Felix Baumgartner said he "really thought [he] was in trouble" whilst he was tumbling during freefall:
"There was a time I really thought I was in trouble. I had to decide to fight all the way down and I finally got stable." Felix Baumgartner
Watch his live press conference here.
Watch the dive here.
Felix Baumgartner said that standing on the step, waiting to jump, he thought: "Please God, don't let me down."
Speaking to press, project officials revealed preliminary data which they believe broke the following records:
- An exit altitude of 128,100 feet breaks the record for the highest jump by a human.
- 373 meters per second, 1342.8 kmph or 833.9 mph (mach 1.24) is the highest vertical velocity achieved by a freefalling human.
The speed of sound is about 768 mph.
Click 'play' to watch skydiver Felix Baumgartner speak to media for the first time since his record-breaking jump.
As Felix Baumgartner rose in his balloon, so did the number of viewers watching on YouTube. Nearly 7.3 million watched as he sat on the edge of the capsule moments before jumping.
The figure is a record for live video on the site.
After he landed, Red Bull posted a picture of the skydiver on his knees on the ground to Facebook, generating nearly 216,000 likes, 10,000 comments and more than 29,000 shares in less than 40 minutes.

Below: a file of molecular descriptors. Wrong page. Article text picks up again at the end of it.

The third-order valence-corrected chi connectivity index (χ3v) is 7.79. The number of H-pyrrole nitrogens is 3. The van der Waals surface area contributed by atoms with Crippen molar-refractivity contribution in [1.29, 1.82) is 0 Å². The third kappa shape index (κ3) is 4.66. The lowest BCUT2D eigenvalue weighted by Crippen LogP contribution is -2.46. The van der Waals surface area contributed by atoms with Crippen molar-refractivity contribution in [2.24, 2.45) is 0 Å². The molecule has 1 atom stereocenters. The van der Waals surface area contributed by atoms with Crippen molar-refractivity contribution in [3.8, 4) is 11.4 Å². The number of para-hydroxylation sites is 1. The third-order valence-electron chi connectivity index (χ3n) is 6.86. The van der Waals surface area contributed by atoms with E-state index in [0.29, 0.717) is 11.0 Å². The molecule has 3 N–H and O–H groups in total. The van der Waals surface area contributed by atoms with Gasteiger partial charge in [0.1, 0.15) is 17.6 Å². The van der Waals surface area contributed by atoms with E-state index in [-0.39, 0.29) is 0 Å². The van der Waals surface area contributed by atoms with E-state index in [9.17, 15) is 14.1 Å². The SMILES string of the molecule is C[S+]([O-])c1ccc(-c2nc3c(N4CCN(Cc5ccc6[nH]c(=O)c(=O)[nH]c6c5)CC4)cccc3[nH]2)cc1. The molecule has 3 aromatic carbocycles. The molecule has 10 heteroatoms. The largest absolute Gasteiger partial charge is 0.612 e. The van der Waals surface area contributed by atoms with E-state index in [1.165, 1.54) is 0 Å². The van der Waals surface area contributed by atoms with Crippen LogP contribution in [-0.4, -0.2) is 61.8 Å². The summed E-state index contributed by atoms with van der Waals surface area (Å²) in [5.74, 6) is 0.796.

And as Baumgartner reached his target height, the project's official Twitter account tweeted a message that has been retweeted over 5,000 times:
Felix Baumgartner's body pierced the atmosphere at speeds topping 700 miles per hour, appearing to achieve another of his goals: to become the first skydiver to break the speed of sound, according to the project website.
Baumgartner also broke records for the highest altitude manned balloon flight and the highest altitude skydive before landing safely on the ground and raising his arms in a victory salute about 10 minutes after he stepped into the air.
Felix Baumgartner at 24.2 miles high:
Felix Baumgartner one second after jumping from a platform slightly smaller than a skateboard:
Four minutes and 22 seconds later, world record-breaking Felix Baumgartner back on Earth: